The point here is simple: I didn’t realize I had depression until a magic pill made my depression recede. I thought everyone felt the way I did. Until I realized that this wasn’t how everyone walked around feeling all the time, I thought, in effect, that everyone had depression.
That’s the same thought I had this morning, because — having not taken these damn pills in a while, which yes, I am going to remedy today, or at least I will try, because I can already feel the inertia flexing its obscene muscles — my defenses came down. Without me even realizing it, the depression silently cried hell yeah! and came rushing back. And one of the things depression is really good at doing is disguising itself as normality. At saying that it isn’t what it really is. At refusing to acknowledge that you’re not wearing your glasses, at saying “no, no, there were never individual leaves on that tree. It’s always been a green blob. Everyone in the whole world only sees green blobs.”
I've always conducted myself with the idea that being kind and polite is the best way to approach any situation. Paul Ford agrees, and tells you how to do just that, easily:
People silently struggle from all kinds of terrible things. They suffer from depression, ambition, substance abuse, and pretension. They suffer from family tragedy, Ivy-League educations, and self-loathing. They suffer from failing marriages, physical pain, and publishing. The good thing about politeness is that you can treat these people exactly the same. And then wait to see what happens. You don’t have to have an opinion. You don’t need to make a judgment. I know that doesn’t sound like liberation, because we live and work in an opinion-based economy. But it is. Not having an opinion means not having an obligation. And not being obligated is one of the sweetest of life’s riches.
It took me a long time to get into emoji, and I still use it sparingly, but pieces like this one make me want to re-explore how emoji could change the way we communicate:
This “emojis are the end of language” complaint, usually seen in the comments below articles rather than in the articles themselves, is a variation on the more common theme “emojis are dumb and make us dumber,” painting a picture of the entire human race as a horde of blithering idiots unable to communicate without typing pictures. It’s a bit bleak, and doesn’t really put a lot of faith in us as individual people with our own brains and agency, but the flip side is that in this potential future the entire human race is communicating with each other. Could it really be that the great promise of the World Wide Web has been achieved by the likes of unamused face, blowing kiss face, and smiley poop? It’s a disconcertingly simple solution. Emojis are small in size but huge in reach—perhaps nothing so tiny has been so universally known since Walt Disney introduced the world to Mickey Mouse. This strange incongruity might be part of why we can’t seem to stop talking about emojis.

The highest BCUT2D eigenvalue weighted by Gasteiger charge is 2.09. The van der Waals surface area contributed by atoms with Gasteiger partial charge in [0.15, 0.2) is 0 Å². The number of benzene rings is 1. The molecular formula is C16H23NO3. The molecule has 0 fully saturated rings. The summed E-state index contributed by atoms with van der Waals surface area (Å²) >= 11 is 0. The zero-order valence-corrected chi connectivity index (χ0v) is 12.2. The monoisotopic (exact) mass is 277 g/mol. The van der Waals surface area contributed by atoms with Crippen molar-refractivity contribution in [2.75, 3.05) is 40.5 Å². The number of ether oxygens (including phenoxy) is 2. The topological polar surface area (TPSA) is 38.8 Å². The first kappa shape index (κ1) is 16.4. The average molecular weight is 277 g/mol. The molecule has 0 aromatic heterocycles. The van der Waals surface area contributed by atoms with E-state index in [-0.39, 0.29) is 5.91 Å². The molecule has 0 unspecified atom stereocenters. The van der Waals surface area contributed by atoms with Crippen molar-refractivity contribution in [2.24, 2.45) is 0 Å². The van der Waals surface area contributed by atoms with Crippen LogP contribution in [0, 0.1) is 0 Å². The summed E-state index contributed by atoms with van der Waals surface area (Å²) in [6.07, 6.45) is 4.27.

A lot of smart people have been talking about how to fix education recently, and post-secondary education is in need of serious change, too:
The education system has to act to mitigate the class system, not reproduce it. Affirmative action should be based on class instead of race, a change that many have been advocating for years. Preferences for legacies and athletes ought to be discarded. SAT scores should be weighted to account for socioeconomic factors. Colleges should put an end to résumé-stuffing by imposing a limit on the number of extracurriculars that kids can list on their applications. They ought to place more value on the kind of service jobs that lower-income students often take in high school and that high achievers almost never do. They should refuse to be impressed by any opportunity that was enabled by parental wealth. Of course, they have to stop cooperating with U.S. News.
More broadly, they need to rethink their conception of merit. If schools are going to train a better class of leaders than the ones we have today, they’re going to have to ask themselves what kinds of qualities they need to promote. Selecting students by GPA or the number of extracurriculars more often benefits the faithful drudge than the original mind.
Affinage, a short film about the making of cheese. Deliciously brilliant:
The Beastie Boys’ So What’cha Want, performed by The Muppets. Perfect:
Bruce Wayne, before he was Batman:
Something needs to be done about the militarization of our police:
Lake Erie is a body of water that is near and dear to my heart, and it's slowly slipping away from us, again:
A few more, before you go:
- Does anyone really like the honeydew melon in their fruit platter? The answer is no.
- A statistical appreciation of the Washington Generals and Harlem Globetrotters. I was lucky to watch the Globetrotters play the Generals when I was a kid, and I still remember the showmanship of it all.
- Words like brainiac and mentor all came from literary characters. The Guardian has a great roundup of some of the best ones.
- Toronto has some of the worst beer selection in baseball. Anyone who has been to a Blue Jays game is nodding their head in understanding.
- If you like space, you'll love this interactive video about the ISEE-3 Reboot Project.
- It has been a slow decline so we haven't all noticed it, but New York is no longer the mecca of basketball.
- Lise and I have been catching up on a lot of TV series recently, and we've been enthralled by the recent state of title design.
- This article perfectly encapsulates why shaming strangers on the internet without their knowledge or context makes me feel so uncomfortable.
- "Asterisks help us show that we know when we’ve made a mistake, but they only can be used to correct mistakes we know we are making."
In case that's not enough, check out Squandrous.com. There's more to see there, almost every day.